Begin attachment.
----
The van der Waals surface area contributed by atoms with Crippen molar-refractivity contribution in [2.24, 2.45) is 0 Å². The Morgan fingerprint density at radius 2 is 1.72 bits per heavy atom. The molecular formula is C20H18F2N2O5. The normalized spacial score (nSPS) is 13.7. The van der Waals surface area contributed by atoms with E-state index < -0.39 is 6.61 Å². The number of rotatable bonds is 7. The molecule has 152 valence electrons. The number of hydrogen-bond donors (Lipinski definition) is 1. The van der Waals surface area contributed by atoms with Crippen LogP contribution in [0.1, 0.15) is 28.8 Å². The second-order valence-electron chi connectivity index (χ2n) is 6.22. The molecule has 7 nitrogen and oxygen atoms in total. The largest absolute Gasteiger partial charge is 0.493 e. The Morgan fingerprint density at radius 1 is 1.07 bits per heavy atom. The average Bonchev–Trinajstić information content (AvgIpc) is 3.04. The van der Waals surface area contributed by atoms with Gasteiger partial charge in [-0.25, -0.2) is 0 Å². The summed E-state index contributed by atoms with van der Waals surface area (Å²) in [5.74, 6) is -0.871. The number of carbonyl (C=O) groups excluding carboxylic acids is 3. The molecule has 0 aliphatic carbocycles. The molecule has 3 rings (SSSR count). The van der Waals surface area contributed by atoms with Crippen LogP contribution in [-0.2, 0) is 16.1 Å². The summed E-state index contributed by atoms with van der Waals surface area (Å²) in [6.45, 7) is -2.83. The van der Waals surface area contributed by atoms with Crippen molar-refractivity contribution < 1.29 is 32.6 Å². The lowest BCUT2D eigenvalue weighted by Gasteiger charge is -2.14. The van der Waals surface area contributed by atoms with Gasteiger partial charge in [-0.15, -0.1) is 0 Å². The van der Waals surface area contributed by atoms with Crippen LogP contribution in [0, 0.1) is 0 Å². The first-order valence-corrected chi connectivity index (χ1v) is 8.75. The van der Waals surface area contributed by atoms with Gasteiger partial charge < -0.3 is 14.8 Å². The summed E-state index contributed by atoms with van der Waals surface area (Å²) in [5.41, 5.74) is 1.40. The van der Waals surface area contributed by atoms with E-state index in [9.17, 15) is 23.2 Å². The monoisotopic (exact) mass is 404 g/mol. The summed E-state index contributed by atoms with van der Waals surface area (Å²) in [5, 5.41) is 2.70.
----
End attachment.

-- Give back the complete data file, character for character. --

The van der Waals surface area contributed by atoms with Crippen molar-refractivity contribution in [2.24, 2.45) is 0 Å². The Morgan fingerprint density at radius 2 is 1.72 bits per heavy atom. The molecular formula is C20H18F2N2O5. The normalized spacial score (nSPS) is 13.7. The van der Waals surface area contributed by atoms with E-state index < -0.39 is 6.61 Å². The number of rotatable bonds is 7. The molecule has 152 valence electrons. The number of hydrogen-bond donors (Lipinski definition) is 1. The van der Waals surface area contributed by atoms with Crippen LogP contribution in [0.1, 0.15) is 28.8 Å². The second-order valence-electron chi connectivity index (χ2n) is 6.22. The molecule has 7 nitrogen and oxygen atoms in total. The largest absolute Gasteiger partial charge is 0.493 e. The Morgan fingerprint density at radius 1 is 1.07 bits per heavy atom. The average Bonchev–Trinajstić information content (AvgIpc) is 3.04. The van der Waals surface area contributed by atoms with Gasteiger partial charge in [-0.25, -0.2) is 0 Å². The summed E-state index contributed by atoms with van der Waals surface area (Å²) in [5.74, 6) is -0.871. The number of carbonyl (C=O) groups excluding carboxylic acids is 3. The molecule has 0 aliphatic carbocycles. The molecule has 3 rings (SSSR count). The van der Waals surface area contributed by atoms with Crippen LogP contribution in [-0.2, 0) is 16.1 Å². The summed E-state index contributed by atoms with van der Waals surface area (Å²) in [6.45, 7) is -2.83. The van der Waals surface area contributed by atoms with Crippen molar-refractivity contribution < 1.29 is 32.6 Å². The lowest BCUT2D eigenvalue weighted by Gasteiger charge is -2.14. The van der Waals surface area contributed by atoms with Gasteiger partial charge in [-0.15, -0.1) is 0 Å². The van der Waals surface area contributed by atoms with Crippen LogP contribution in [0, 0.1) is 0 Å². The first-order valence-corrected chi connectivity index (χ1v) is 8.75. The van der Waals surface area contributed by atoms with Gasteiger partial charge < -0.3 is 14.8 Å². The summed E-state index contributed by atoms with van der Waals surface area (Å²) in [5.41, 5.74) is 1.40. The van der Waals surface area contributed by atoms with E-state index in [9.17, 15) is 23.2 Å². The monoisotopic (exact) mass is 404 g/mol. The summed E-state index contributed by atoms with van der Waals surface area (Å²) in [5, 5.41) is 2.70.